Building 49, Space 100 & 335, f. 4000


(my site diary entry from a few days ago)

This year I am working in Building 49, Space 100, probably for the duration of the excavation.  Building 49 is a small house, with plaster and the traditional features that characterize Catalhoyuk.  I started excavating platform f. 1651, located in the northwest corner of the building, which had a very large round impression in the center of the plaster, layer 13668.  I took off a series of red make-up, dirty surfaces, and white plaster, revealing the top of burial cut [14437], starting f. 4000.  After excavating the burial fill (14429), skeletons 14441 (a young woman) and 14440 (an infant) were revealed by Lori Hagar.  Along with the young female skeleton were a number of ground stone beads closely associated with the neck of the skeleton.  There was a small greenstone axe in the fill, possibly associated with the infant 14440.  A number of phytoliths were found associated with the young female skeleton, samples of which were taken by Lori.  After the skeletons were removed, I cleared out the burial cut [14437] to bottom of the burial cut, revealing a darker layer with construction debris throughout.  This layer has several instances of semi-articulated human bones, possibly disturbed by the later burials.  To date, I have cleaned most of this layer, in preparation for the next burial fill.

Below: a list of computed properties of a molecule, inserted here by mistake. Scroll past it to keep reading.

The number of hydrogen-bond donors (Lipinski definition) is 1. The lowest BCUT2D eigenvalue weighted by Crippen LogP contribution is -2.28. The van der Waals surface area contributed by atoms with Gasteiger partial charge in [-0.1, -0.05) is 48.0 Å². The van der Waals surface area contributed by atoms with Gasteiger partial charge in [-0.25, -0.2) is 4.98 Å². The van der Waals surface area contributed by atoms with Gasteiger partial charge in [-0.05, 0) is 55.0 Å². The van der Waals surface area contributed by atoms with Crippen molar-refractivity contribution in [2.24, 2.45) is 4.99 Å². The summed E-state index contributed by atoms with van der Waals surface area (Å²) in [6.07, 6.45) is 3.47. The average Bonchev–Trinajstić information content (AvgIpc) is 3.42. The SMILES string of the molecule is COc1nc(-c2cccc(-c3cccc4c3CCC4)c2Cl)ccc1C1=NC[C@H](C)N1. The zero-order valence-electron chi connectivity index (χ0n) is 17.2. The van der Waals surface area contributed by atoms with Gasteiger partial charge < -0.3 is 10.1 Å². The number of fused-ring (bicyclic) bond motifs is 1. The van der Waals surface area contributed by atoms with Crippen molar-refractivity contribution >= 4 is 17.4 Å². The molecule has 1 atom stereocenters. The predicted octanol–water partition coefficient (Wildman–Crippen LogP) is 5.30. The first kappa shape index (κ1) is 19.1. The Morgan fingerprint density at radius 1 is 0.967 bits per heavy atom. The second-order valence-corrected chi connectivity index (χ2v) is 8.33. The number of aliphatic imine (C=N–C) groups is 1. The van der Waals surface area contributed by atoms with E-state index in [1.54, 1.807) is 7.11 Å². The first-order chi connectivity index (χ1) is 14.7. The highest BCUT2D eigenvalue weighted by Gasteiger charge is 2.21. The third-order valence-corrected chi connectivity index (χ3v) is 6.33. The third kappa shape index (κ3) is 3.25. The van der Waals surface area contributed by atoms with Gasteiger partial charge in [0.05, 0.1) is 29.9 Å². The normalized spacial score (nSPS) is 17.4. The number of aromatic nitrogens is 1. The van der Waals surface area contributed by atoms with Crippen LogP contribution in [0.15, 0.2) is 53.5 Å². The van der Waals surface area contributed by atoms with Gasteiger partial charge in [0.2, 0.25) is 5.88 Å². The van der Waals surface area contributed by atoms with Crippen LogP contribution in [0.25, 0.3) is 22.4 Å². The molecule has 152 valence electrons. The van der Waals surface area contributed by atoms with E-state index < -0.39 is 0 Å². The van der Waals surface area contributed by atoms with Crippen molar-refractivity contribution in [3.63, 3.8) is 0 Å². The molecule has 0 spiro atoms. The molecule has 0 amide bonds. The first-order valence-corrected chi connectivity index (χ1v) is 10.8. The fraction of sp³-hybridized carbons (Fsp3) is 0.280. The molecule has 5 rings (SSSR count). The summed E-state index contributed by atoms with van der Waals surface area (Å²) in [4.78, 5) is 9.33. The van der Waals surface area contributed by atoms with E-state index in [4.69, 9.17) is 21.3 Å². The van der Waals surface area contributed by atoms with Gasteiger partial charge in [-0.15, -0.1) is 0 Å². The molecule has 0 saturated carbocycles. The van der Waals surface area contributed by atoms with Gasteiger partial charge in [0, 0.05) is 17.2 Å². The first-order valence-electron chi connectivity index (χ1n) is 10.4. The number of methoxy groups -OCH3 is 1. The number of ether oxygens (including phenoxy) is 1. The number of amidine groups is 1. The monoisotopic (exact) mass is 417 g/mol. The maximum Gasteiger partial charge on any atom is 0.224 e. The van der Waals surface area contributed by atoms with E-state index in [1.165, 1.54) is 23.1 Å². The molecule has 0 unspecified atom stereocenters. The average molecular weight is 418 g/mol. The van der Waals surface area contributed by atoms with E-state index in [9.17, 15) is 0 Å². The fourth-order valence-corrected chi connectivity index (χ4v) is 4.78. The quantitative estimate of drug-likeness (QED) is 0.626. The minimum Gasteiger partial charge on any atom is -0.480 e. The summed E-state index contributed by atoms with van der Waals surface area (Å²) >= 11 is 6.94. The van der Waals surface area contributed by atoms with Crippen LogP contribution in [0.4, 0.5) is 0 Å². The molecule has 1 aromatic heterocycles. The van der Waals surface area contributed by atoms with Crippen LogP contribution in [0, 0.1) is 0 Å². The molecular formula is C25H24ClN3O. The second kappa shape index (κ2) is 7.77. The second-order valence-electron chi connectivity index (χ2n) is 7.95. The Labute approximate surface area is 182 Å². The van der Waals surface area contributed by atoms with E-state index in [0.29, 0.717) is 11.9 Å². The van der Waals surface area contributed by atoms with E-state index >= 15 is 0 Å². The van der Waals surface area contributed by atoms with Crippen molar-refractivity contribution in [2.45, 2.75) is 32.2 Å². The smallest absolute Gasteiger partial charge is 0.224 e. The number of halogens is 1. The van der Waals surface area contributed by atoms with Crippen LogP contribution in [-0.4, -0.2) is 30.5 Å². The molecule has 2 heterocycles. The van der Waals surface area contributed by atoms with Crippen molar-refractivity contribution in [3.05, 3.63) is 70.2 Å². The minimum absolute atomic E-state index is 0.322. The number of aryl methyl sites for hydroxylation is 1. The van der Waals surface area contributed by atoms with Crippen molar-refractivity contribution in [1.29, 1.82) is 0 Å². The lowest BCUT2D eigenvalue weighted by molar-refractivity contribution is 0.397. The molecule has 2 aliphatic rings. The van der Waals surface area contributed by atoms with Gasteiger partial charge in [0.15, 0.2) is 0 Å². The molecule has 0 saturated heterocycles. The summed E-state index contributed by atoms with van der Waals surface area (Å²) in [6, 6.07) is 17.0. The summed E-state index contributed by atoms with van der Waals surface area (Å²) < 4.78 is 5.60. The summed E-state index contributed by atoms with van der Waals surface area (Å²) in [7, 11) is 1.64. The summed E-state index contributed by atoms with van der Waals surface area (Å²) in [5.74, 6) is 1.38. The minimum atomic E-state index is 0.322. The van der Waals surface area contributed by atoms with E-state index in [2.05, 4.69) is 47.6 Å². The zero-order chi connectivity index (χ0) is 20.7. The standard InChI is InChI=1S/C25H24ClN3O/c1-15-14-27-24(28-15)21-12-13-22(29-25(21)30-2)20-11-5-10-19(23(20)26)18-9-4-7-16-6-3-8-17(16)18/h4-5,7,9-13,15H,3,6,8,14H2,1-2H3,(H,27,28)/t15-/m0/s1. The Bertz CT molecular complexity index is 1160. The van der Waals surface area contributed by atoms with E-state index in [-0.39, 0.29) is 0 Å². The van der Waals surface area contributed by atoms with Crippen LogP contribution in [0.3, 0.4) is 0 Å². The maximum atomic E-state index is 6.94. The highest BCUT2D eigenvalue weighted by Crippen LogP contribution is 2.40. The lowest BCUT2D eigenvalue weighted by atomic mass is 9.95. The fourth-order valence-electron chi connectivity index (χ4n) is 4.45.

While the burial was being excavated by Lori, I moved to the south end of the building, to work on the north-facing wall f. 1658 and the interior wall, f. 1659.  I removed a layer of plaster that was overlying both walls, 14442.  The plaster was heavily degraded and had been conserved, making excavation difficult.  This plaster was overlying a niche [14450] in the wall above the oven that had been blocked (14448) with brick-like material, both excavated and recorded by Dan.  This wall plaster, 14442, also covered the internal wall f. 1659, a somewhat ephemeral construction of plaster and makeup on the western extent of platform f. 1666.  I excavated several layers of make-up, and another layer of plaster, 14451, overlying, again, both f. 1658 and f. 1659.  This revealed a post-like column 14454, comprised of make-up and plaster.  This column was painted red during a phase of its use-life, and a sample was taken by Duygu Camurcuoglu for further study of painted plasters.  After the column was removed, another layer of plaster, 14453, was removed from the wall f. 1658 and the remains of f. 1659.  The removal of this plaster layer freed 14458, which was plaster in oven f. 4003, removed by Dan.  The last layer of make-up for f. 1659 was also beneath 14453, and the removal of this last instance of make-up freed a series of floors 14423 on platform f. 1666, which were removed as the end of the phase.

Author: colleenmorgan

Dr. Colleen Morgan (ORCID 0000-0001-6907-5535) is the Lecturer in Digital Archaeology and Heritage in the Department of Archaeology at the University of York. She conducts research on digital media and archaeology, with a special focus on embodiment, avatars, genetics and bioarchaeology. She is interested in building archaeological narratives with emerging technology, including photography, video, mobile and locative devices. Through archaeological making she explores past lifeways and our current understanding of heritage, especially regarding issues of authority, authenticity, and identity.

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